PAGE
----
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Can Tunisia finally manage to get past the World Cup group stage?

The North Africans are hoping to progress beyond the first round of the Qatar World Cup for the first time in their history.

Tunia national team
The North African side does not boast household names that your average football fan would be familiar with [Zoubeir Souissi/Reuters]

World Cup appearances: 1978, 1998, 2002, 2006, 2018
Titles: 0
Best finish: Group stage (1978, 1998, 2002, 2006, 2018)
World Cup record: W2 D4 L9
Goals: 13
Biggest win: 3-1 v Mexico (1978)
Player to watch: Youssef Msakni
Ranking: 30
Group stage fixtures: Denmark (November 22), Australia (November 26), France (November 30)

If there were a comprehensive ranking of the squad strength of the 32 participating nations in the 2022 FIFA World Cup, there is a good chance that many analysts would place Tunisia near the very bottom.

The North Africans do not boast household names that your average football fan would be familiar with. Instead, Tunisia relies on intangibles to compensate for a supposed lack of talent on paper.

“Grinta” (Italian for grit) has become the national team’s ethos and it perfectly encapsulates the underdog spirit the Tunisians embody on the pitch.

Historically, they have employed those intangibles to trigger trailblazing accomplishments at the World Cup. For instance, Tunisia made history in 1978 by defeating Mexico 3-1 in the first match of the group stages, becoming the first African or Arab country to win a match at a World Cup.

Unfortunately, subsequent appearances at the tournament failed to live up to those standards that Tarek Dhiab’s golden generation set in Argentina. In fact, of the five African representatives in Qatar, Tunisia are the only ones that have never managed to get past the group stages.

Supporters of the Carthage Eagles, who will be numerous in Qatar, understand that they are, once again, not favoured to qualify for the knockout stages. Notwithstanding, coach Jalel Kadri’s men will not curb their ambition and they will be a tough challenge for Denmark, Austria and France in Group D.

Dating back to 2019, Tunisia has conceded about half a goal per game over a span of more than 50 matches. The team’s strengths are in their disciplined midfield. Aïssa Laïdouni and Ellyes Skhiri anchor the middle of the pitch in holding roles and are more than capable of cleanly distributing possession to more capable attacking players.

Wahbi Khazri, Naim Sliti and Youssef Msakni compose an excellent attacking front line with boatloads of experience.

Msakni, in particular, will feel that Qatar 2022 could be the crowning moment of his career.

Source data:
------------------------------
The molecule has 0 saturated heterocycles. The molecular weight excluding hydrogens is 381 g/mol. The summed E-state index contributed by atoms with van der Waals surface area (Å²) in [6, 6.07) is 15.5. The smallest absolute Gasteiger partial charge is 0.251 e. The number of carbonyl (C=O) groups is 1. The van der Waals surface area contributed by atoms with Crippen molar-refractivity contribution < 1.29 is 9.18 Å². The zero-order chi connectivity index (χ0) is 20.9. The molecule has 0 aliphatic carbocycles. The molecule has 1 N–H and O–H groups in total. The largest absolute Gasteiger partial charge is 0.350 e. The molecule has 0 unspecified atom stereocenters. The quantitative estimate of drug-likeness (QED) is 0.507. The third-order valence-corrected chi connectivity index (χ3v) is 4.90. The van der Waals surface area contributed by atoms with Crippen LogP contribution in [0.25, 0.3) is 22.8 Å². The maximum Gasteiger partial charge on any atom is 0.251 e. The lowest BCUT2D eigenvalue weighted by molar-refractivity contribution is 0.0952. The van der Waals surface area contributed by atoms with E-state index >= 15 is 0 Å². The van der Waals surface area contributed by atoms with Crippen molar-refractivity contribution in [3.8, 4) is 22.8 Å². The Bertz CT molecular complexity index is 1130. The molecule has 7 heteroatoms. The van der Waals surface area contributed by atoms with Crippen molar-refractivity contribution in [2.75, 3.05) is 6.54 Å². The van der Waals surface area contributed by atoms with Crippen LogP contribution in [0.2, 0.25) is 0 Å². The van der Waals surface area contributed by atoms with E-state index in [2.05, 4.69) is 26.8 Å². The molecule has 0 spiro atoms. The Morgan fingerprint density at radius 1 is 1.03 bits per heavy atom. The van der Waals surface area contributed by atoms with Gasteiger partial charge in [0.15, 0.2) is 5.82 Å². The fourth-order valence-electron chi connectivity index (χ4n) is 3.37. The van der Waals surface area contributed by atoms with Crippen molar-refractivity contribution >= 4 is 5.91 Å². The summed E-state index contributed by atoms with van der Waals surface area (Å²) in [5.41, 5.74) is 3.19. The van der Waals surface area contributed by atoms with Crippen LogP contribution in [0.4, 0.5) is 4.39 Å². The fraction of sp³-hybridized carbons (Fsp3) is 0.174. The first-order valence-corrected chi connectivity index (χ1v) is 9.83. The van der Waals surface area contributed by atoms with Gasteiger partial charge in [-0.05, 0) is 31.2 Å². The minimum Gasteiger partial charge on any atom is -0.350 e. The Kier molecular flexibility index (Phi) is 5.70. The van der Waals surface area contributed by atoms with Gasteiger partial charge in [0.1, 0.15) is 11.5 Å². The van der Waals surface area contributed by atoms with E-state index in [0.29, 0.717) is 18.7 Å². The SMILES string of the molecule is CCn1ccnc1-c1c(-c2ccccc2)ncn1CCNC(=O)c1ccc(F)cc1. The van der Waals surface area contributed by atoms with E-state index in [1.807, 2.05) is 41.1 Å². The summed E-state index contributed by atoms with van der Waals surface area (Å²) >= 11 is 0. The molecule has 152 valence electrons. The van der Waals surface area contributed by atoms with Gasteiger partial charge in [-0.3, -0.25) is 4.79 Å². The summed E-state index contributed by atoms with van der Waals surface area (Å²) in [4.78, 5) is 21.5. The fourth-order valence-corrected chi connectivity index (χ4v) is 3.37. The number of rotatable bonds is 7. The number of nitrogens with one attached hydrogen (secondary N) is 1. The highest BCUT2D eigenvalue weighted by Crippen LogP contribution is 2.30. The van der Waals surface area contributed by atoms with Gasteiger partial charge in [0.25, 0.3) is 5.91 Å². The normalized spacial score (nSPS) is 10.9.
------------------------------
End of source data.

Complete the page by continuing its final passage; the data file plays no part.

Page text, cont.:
After an illustrious club career back home with Esperance de Tunis, he bucked all expectations by refusing a move to Europe in 2013, and preferring to instead make the Qatar Stars League his home.

In the decade since his transfer, the Tunisian maestro has gone on to become one of the best players to ever grace the pitch in Qatar. Prior to the World Cup in 2018, Msakni suffered a debilitating knee injury that ruled him out of the competition. Four years later, his career trajectory has come full circle and “the ferret”, as he is known in Tunisia, seems ready to put a bow on his career by finally helping his nation to the knockout stages.

Yet, if Tunisia’s midfield is a clear strength, there are clear question marks regarding the team’s goalkeeping. Aymen Dahmen, the 25-year-old CS Sfaxien netminder, has done an OK job throughout this calendar year, but Tunisian goalkeepers have been notorious for producing embarrassing mistakes in recent major tournaments, and Dahmen’s inexperience on this stage may unnerve supporters.

Tunisia also lack an out-and-out target man. Khazri has deputised as a striker over the last three years, but the former Sunderland winger does not have the size to challenge centre-halves in the air.

The final and most problematic uncertainty with regard to the Tunisian national team is coach Kadri, who will be one of two coaches in Qatar that have never played a kick of senior football in the first division in any country (Canada’s John Herdman is the other).

Kadri is seen as a limited manager that will accommodate the experienced players in his squad, take instruction from higher-ups in the federation, and ultimately fail to implement the kind of game plans Tunisia would need to upset the European heavyweights in their group.

Source: Al Jazeera